Belcredi and the Doctor are engaged in a discussion concerning Henry IV's madness. The Doctor tries to argue that Henry is able to recognize that they are faking their roles, but that his madness makes him believe it is real. Donna Matilda disagrees, claiming that Henry IV clearly recognized her. Both the Doctor and Belcredi argue that it is not possible for him to have been lucid, but she refuses to back down.
The Doctor has planned a risky trick in order to snap Henry IV out of his madness and back into sanity. They are waiting for Di Nolli and Frida to return so that Frida can wear an old dress of her mother's, the same dress that is worn in the portrait. Finally Frida walks in wearing the dress; she is the spitting image of the portrait. Belcredi criticizes the Doctor's plan, which involves making the mother and daughter stand next to each other in similar attire, claiming that it will ruin Henry IV's mind to be so violently pulled out of his delirium.
Landolph arrives and asks them to stand before Henry IV again in order to convince him that the Pope is willing to receive him. Donna Matilda and the Doctor agree and enter Henry's room. Belcredi remains behind and tells Di Nolli that he cannot understand why the phychologists take degrees in medicine when they never cure anyone. He thinks that a law degree would make more sense. While peaking through the keyhole, Belcredi sees the Doctor and Donna Matilda returning along with Henry IV. He, Frida, and Di Nolli rush out of the room.
Henry enters, continuing a conversation he started in the previous room. He then takes Donna Matilda aside and asks her if she loves her daughter, causing her to become confused about whether he is speaking out of madness or in reality. He further tells her to have her daughter, his wife (she is pretending to be his "wife's" mother), come and visit him at his castle.
Once Donna Matilda and the Doctor leave, Henry IV says, "Buffoons, buffoons! One can play any tune on them!" He turns to his counselors and tells them that he is not mad, but merely pretending to be mad. He calls them by their real names, thereby convincing them that he is completely lucid. Henry argues that society labels certain men "mad" because it cannot bear to hear the truths that madmen tell. The counselors gradually grow used to the fact that he is speaking coherently, and Henry finally asks them why they never stopped to realize that they had the perfect life, the life of living in a pre-ordained dream with foreknowledge of the ending.
John, the old servant, arrives in order to take dictation from Henry. Ordolph wants to play a joke on him, but Henry insists on acting his part because he does not want to dissappoint John, who cares deeply about helping him.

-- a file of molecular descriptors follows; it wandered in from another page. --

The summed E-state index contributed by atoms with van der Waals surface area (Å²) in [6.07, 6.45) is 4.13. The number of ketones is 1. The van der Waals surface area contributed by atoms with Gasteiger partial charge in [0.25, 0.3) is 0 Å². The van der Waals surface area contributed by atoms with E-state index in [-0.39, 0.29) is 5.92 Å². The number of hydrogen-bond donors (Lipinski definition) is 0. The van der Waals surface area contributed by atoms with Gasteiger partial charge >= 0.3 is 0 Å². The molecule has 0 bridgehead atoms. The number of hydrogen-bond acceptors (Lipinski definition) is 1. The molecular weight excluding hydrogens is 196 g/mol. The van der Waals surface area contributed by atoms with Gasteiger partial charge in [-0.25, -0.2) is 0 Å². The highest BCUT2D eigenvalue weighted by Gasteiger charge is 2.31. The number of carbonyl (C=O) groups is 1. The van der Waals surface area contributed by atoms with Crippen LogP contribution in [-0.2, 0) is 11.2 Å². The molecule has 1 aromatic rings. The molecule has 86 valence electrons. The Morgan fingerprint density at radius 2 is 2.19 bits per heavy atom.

An interesting feature of this play is that Pirandello speaks out against the Doctor on several occasions. This is probably due to his personal experience with his wife's madness. Belcredi offers us Pirandello's opinion: "I say, I've never understood why they take degrees in medicine." When asks what he means, Belcredi claims that law degrees would be more suitable. He continues by saying that the more the doctors claim they cannot perform miracles, the more people believe in their abilities. The irony is that a miracle is exactly what is needed.
One of the more interesting passages occurs after Donna Matilda and the Doctor leave for the second time. Henry remarks, "And you [the valets] are amazed that I tear off their ridiculous masks now, just as if it wasn't I who had made them mask themselves." He is referring to his ability to not only make the other characters wear masks for him, but also to his sense of being able to peer through all masks. Henry IV states that he is a madman because he is aware of the mask that he wears, whereas everyone else is merely mad because they are not aware of their own masks.
This definition of madmen as men who tell the truth is a continuation of the first act. "Because it's impossible to hear [madmen] speak!" Henry IV is claiming that madmen are labeled mad so that other men can shut them up and not have to listen to them. This is directly related to the fear with which the people present at the masquerade realize that Henry is no longer wearing a mask the way they are. Masks and telling the truth are oppositions; Henry is only able to tell the truth by pretending to be mad.
The action of making the valets get a lamp rather than turn on the electric light is important. "No, it would blind me!" Henry is actually afraid that the electric light would dazzle him by returning him to the real world. He is unequipped to deal with reality, a fact that he later admits as the reason for choosing to feign madness for over eight years. .
Pirandello introduces the concept of the variability of truth in this act. He does this by having John appear. When John the monk arrives, Henry convinces the other valets to pretend everything is "true", when of course it is all fake. This is a form of meta-theater, where they are acting that they are acting for John. The truth thus becomes different for each character on the stage, making it impossible for any one character to know what is real.